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Leading the way

Hand-lettered illustration from the book "Dead Feminists: Historical Heroines in Living Color" by Chandler O'Leary and Jessica Spring

When we were coming up with the action-word titles for each chapter in our book, some words came to mind easily, while others were a challenge. Since we had to include three different feminists under each umbrella term, we had to think outside the box of each word’s literal meaning. “Lead,” though, was a no-brainer, and one of the first words that sprung to mind.

Dead Feminists broadsides by Chandler O'Leary and Jessica Spring

The women we featured in that chapter were all natural leaders, both literally and figuratively. Harriet Tubman, of course, literally led people to freedom in the North. The four members of the Washington suffrage movement led the way to gaining women in their state the vote. And Shirley Chisholm was elected to lead her constituents in the U.S. House of Representatives—then led the way as the first woman candidate on a major-party Presidential ticket.

Women's suffrage picket line, c. 1912

So since today is Election Day in the U.S., Jessica and I have our minds occupied with the women who came before us, who forged the path that led us to where we are today. And we’ll be focusing on this topic in our talk today at the University of Puget Sound:

Pressing Matters: Election Day
Artist talk, book signing and pop-up shop
Today, November 8, at 4 pm, in room 020
Collins Memorial Library
University of Puget Sound, Tacoma, WA

1913 women's suffrage campaign program cover

First came the seemingly endless fight to win women the vote—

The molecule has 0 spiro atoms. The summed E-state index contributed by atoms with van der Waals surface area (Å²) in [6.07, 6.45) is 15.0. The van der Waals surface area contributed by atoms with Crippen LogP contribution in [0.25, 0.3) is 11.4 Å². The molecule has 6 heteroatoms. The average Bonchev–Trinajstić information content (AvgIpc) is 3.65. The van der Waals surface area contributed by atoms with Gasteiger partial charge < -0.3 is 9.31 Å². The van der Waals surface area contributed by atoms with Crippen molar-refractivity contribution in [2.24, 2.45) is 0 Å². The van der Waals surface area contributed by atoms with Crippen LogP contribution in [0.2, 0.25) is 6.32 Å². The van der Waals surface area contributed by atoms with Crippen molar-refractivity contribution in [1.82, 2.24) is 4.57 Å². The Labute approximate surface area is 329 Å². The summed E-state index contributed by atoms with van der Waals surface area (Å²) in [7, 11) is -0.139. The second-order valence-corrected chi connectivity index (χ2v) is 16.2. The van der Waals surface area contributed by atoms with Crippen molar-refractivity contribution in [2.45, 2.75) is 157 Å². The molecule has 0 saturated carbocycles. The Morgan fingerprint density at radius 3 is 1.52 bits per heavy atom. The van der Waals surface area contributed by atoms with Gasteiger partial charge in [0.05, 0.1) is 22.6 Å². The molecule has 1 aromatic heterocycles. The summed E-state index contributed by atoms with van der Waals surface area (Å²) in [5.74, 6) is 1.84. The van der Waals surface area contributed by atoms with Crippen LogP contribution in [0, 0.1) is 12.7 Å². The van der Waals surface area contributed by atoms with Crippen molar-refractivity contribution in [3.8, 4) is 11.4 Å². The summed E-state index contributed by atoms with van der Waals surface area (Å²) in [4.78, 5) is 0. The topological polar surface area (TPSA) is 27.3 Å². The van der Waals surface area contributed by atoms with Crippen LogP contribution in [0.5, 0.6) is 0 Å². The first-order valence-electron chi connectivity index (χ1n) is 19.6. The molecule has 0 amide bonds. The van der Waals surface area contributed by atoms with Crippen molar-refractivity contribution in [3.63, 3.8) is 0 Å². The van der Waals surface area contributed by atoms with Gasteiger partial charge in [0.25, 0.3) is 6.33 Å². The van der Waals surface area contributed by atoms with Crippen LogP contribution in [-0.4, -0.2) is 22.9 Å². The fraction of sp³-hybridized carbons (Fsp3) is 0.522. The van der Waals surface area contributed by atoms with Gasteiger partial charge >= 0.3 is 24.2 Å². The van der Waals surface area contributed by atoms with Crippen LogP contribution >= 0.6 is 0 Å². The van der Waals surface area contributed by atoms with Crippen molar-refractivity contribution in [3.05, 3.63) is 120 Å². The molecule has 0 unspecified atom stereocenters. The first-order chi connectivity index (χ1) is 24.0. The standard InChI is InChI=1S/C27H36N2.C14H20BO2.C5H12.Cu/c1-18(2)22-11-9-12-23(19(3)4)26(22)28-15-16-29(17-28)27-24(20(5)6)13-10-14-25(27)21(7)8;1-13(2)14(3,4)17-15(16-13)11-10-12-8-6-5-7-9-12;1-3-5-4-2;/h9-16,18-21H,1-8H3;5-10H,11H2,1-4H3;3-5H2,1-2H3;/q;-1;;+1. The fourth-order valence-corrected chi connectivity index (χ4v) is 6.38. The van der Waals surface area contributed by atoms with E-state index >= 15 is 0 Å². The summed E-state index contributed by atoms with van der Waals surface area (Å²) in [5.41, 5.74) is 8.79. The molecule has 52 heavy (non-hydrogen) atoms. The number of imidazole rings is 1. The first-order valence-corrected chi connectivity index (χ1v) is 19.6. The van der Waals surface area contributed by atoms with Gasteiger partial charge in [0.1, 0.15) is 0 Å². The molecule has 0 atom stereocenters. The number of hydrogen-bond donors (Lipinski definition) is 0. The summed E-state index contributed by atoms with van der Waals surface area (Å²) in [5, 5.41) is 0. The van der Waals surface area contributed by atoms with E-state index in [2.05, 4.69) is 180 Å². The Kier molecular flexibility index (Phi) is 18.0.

Women's suffrage illustration in 1909 Seattle Times newspaper

—not just nationally but also within their individual states. The amount of campaigning, organizing, writing, publishing, and picketing done by Emma Smith DeVoe and her colleagues was staggering, but their cumulative efforts built momentum that turned the campaign into an unstoppable train of force.

Historic political cartoon about western states leading the way for women's suffrage

Since women in Washington gained the vote in 1910, a full decade before women could vote in national elections, the suffrage movement saw our region as progressive leaders, trailblazing the path to political equality.

Shirley Chisholm election ephemera

More than sixty years later, Shirley Chisholm took the lead by running for President, which made her, in her own words, “literally and figuratively the dark horse.” Though she lost the 1972 Democratic primaries in the end, she fought hard to make the path a little easier for any women who came after her.

Women's suffrage campaigner in 1920

Today we stand on another historic threshold, where at long last, American women have the chance to vote for the first woman President—not just in the primaries, but in the main event. When we cast our ballots today, we’ll feel the presence of all the women who led the way.

Vintage women's suffrage and voting campaign buttons

A century’s worth of campaign buttons has got it right: your vote counts, especially if you are a woman. Please get out and vote today, and help us make history, not just write about it.

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Market day

Photo by Chandler O'Leary

First of all, thank you so much for your response to my crazy-long Empire Builder post! Your comments, social media shares, emails, and encouragement have been wonderful—and such a tonic for the nervewracking nature of putting something so personal and complicated into the world. Thank you for that.

Secondly, I was walking around my neighborhood yesterday and I passed this sign—which reminded me that I haven’t mentioned the Flea Market that’s coming up this weekend at the UPS Fieldhouse. The UPS Flea Market has been an annual Tacoma tradition since 1968—and in recent years has been expanded to include artisans and crafters.